Bastar Dussehra 11

Bastar Dussehra: The Longest Festival in the World

Describing Bastar Dussehra is somewhat difficult. It is not a singular ritual, nor is it restricted to one location. It is NOT exactly what the name suggests. You have to go through the complex history and ethnography of the region to make sense of it. On top of that, it runs for 75 days!
Yes, that’s right. Bastar Dussehra is officially 75 days long, which makes it among the longest festivals in the world. However, the bulk of the major events taking place in the last 10 days coincide with Navratri/Durga Puja and Dussehra/Vijayadashami.
Jagdalpur Palace on Dussehra Night
Jagdalpur Palace on Dussehra Night
My Bastar visit also coincided with that time and then I visited various attractions in Bastar but repeatedly came back to Jagdalpur to attend various events related to the festival during the 5 days I was there. I have already discussed the other attractions in some previous posts, so let me now offer some idea about the festival.
As mentioned already, this festival does not have many similarities with Dussehra that is celebrated in other parts of India (Durga Puja pandals can be seen though as there is a significant diaspora from Eastern India, at least in the city of Jagdalpur).
Remote and densely forested Bastar is inhabited by several aboriginal communities but royals from neighboring regions arrived here and established the Bastar Kingdom in the medieval era. This festival is one of the examples of the kind of bond and interactions these communities have. While the Kingdom no longer exists in its original form, the King of Bastar, a descendant of the royal family, is still revered and he makes an appearance during the festival and interacts with the representatives of various tribes.
The origin of this festival goes back to King Purushottam Deo in the 15th century AD. He went for a pilgrimage to the iconic Jagannath Temple of Puri and received divine blessing to become the ‘Rath-pati’ (rath means chariot). So, even now, they build a gigantic, larger than life, wooden chariot (somewhat similar to the Rath Yatra in Puri).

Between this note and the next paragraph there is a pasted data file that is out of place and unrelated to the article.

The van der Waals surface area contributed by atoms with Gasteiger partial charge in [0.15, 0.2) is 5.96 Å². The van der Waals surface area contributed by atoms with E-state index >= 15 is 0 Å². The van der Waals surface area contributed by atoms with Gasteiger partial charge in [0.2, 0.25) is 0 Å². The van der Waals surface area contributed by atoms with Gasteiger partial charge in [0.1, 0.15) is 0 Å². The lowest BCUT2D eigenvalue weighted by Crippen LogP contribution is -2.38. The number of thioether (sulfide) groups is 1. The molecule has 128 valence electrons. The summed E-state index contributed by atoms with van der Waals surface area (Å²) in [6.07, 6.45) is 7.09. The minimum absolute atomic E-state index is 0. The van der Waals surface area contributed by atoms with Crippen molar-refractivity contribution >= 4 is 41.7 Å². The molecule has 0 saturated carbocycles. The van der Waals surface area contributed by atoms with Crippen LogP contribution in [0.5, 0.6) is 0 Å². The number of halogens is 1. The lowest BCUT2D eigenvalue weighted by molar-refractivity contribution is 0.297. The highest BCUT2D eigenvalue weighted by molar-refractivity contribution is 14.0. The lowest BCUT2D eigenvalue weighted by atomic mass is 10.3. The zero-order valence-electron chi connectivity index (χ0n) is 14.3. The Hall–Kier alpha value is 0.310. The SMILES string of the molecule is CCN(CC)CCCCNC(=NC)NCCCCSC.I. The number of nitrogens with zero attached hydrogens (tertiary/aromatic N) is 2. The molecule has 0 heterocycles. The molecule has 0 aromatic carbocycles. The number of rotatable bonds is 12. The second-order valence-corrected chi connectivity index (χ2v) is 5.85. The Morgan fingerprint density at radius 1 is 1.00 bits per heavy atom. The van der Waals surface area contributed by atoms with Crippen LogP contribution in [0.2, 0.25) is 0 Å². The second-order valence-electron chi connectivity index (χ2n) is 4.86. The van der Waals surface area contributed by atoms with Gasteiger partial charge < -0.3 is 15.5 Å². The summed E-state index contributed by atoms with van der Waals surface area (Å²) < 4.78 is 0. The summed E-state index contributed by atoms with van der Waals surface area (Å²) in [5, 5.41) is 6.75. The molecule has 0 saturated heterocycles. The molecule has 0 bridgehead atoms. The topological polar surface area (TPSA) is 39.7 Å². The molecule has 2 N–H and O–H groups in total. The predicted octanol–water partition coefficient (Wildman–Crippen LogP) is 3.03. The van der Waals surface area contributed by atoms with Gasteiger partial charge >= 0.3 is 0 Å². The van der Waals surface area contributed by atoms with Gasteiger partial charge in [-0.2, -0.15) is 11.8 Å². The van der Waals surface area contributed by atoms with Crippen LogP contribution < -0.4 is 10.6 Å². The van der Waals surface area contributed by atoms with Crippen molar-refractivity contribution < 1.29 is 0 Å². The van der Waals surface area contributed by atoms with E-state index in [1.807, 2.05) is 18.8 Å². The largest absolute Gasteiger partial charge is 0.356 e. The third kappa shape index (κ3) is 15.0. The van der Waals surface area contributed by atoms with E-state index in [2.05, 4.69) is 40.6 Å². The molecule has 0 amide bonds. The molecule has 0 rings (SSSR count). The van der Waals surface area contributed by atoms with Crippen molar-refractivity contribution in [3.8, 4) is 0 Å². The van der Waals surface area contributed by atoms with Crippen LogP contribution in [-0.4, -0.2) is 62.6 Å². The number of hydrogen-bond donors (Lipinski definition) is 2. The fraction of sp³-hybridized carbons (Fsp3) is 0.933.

So, Bastar Dusherra doesn’t have any connection to the events of Ramayana, unlike other Dusherra celebrations. The primary deity here is Goddess Danteshwari. It is one of the 52 Shakti Peeths and the name comes from Sati’s Daant (tooth) that fell here. Her temple is located in Dantewada, a small town that also derives the name from the temple. It is around 80 Kms from Jagdalpur and Devi Danteshwari is also the Kuldevi (Family Goddess) of the royal family of Bastar.
Danteshwari Temple
Danteshwari Temple
So, the preparation for the major events of the festival starts several weeks before. Various activities are assigned to people from specific tribes during this period, which shows the way this festival was developed to involve every stakeholder in this region.
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Devotees making a wish by embracing the Garud pillar in from of Danteshwari Temple

Major rituals & Events that of Bastar Dussehra

Pata Jatra & Deri Gadhai
The giant, two-tiered chariot starts getting built sometime in July on a moonless night (Hariyali Amavasya). The first piece of wood used for the chariot is drenched in sacrificial blood at the Palace Temple. It is followed by Deri Gadhai, when the pillars are posted just outside the palace after 12 days.
Giant Chariot
Giant Chariot
Kachan Gaadi
Closer to the festival, a young prepubescent girl is chosen and anointed as Kachan Devi. She apparently works as the medium between the people and the goddess to seek her blessings. She dresses like a goddess and sits on a thorny altar (also built specifically for the festival). Her approval is necessary to begin the festivities. It reminded me of Kumari Puja in Nepal. Rules were probably stricter earlier but it is only for a limited period. The girl goes back to school and normal life after the festival nowadays. We even met the girl who was chosen for that year, just before the start of the festival.
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Kachan Devi for the year 2019
Kalash Sthapana
On the first day of Navratri, holy urn (kalash) are established in various temples, most importantly, at the Mavli Devi temple. Mavli Mata is the most important local deity and a small temple of hers is located near the palace.
Jogi Bithai
For this purpose, a youth from Halba tribe is chosen and he sits in a pit, almost buried to his neck. he remains there for several days till Jogi Uthai. Animal sacrifices are made.
Rath Parikrama
The giant chariot mentioned earlier circumambulates the Mavli temple for the last few days. The chariot is so huge that dozens of people are needed to drag it.